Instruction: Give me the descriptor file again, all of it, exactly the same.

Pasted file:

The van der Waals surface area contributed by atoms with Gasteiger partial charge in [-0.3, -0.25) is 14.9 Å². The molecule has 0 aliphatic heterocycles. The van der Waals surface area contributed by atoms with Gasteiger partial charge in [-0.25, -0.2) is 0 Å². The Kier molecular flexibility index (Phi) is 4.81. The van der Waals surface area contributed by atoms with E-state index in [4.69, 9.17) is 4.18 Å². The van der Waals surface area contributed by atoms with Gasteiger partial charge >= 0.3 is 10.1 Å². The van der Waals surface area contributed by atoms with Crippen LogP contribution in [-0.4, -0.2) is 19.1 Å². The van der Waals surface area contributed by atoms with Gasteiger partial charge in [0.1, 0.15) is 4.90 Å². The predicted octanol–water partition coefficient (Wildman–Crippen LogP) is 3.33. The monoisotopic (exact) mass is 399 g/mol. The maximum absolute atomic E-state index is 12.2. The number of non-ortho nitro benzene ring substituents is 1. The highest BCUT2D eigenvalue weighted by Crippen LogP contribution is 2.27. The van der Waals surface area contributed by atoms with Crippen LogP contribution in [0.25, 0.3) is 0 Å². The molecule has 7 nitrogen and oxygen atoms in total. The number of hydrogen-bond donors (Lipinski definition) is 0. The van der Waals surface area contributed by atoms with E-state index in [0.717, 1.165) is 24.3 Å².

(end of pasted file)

The van der Waals surface area contributed by atoms with Gasteiger partial charge in [-0.3, -0.25) is 14.9 Å². The molecule has 0 aliphatic heterocycles. The van der Waals surface area contributed by atoms with Gasteiger partial charge in [-0.25, -0.2) is 0 Å². The Kier molecular flexibility index (Phi) is 4.81. The van der Waals surface area contributed by atoms with E-state index in [4.69, 9.17) is 4.18 Å². The van der Waals surface area contributed by atoms with Gasteiger partial charge >= 0.3 is 10.1 Å². The van der Waals surface area contributed by atoms with Crippen LogP contribution in [-0.4, -0.2) is 19.1 Å². The van der Waals surface area contributed by atoms with Gasteiger partial charge in [0.1, 0.15) is 4.90 Å². The predicted octanol–water partition coefficient (Wildman–Crippen LogP) is 3.33. The monoisotopic (exact) mass is 399 g/mol. The maximum absolute atomic E-state index is 12.2. The number of non-ortho nitro benzene ring substituents is 1. The highest BCUT2D eigenvalue weighted by Crippen LogP contribution is 2.27. The van der Waals surface area contributed by atoms with Crippen LogP contribution in [0.25, 0.3) is 0 Å². The molecule has 7 nitrogen and oxygen atoms in total. The number of hydrogen-bond donors (Lipinski definition) is 0. The van der Waals surface area contributed by atoms with E-state index in [0.717, 1.165) is 24.3 Å².